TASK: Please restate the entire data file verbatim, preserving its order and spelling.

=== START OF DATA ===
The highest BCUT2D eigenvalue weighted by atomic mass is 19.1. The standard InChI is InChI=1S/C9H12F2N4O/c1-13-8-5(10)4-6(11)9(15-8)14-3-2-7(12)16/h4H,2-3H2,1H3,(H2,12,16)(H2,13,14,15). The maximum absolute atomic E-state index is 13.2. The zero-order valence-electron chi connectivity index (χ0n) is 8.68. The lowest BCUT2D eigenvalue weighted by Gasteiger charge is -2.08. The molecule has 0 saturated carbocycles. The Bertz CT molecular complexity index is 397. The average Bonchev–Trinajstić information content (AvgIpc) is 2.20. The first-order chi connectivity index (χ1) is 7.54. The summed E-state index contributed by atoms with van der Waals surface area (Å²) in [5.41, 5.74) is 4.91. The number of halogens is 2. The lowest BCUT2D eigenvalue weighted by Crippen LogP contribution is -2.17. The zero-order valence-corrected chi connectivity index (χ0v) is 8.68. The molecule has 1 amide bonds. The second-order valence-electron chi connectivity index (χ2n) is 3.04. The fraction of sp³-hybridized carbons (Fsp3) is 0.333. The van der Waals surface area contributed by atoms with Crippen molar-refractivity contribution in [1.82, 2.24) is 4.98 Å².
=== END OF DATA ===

The highest BCUT2D eigenvalue weighted by atomic mass is 19.1. The standard InChI is InChI=1S/C9H12F2N4O/c1-13-8-5(10)4-6(11)9(15-8)14-3-2-7(12)16/h4H,2-3H2,1H3,(H2,12,16)(H2,13,14,15). The maximum absolute atomic E-state index is 13.2. The zero-order valence-electron chi connectivity index (χ0n) is 8.68. The lowest BCUT2D eigenvalue weighted by Gasteiger charge is -2.08. The molecule has 0 saturated carbocycles. The Bertz CT molecular complexity index is 397. The average Bonchev–Trinajstić information content (AvgIpc) is 2.20. The first-order chi connectivity index (χ1) is 7.54. The summed E-state index contributed by atoms with van der Waals surface area (Å²) in [5.41, 5.74) is 4.91. The number of halogens is 2. The lowest BCUT2D eigenvalue weighted by Crippen LogP contribution is -2.17. The zero-order valence-corrected chi connectivity index (χ0v) is 8.68. The molecule has 1 amide bonds. The second-order valence-electron chi connectivity index (χ2n) is 3.04. The fraction of sp³-hybridized carbons (Fsp3) is 0.333. The van der Waals surface area contributed by atoms with Crippen molar-refractivity contribution in [1.82, 2.24) is 4.98 Å².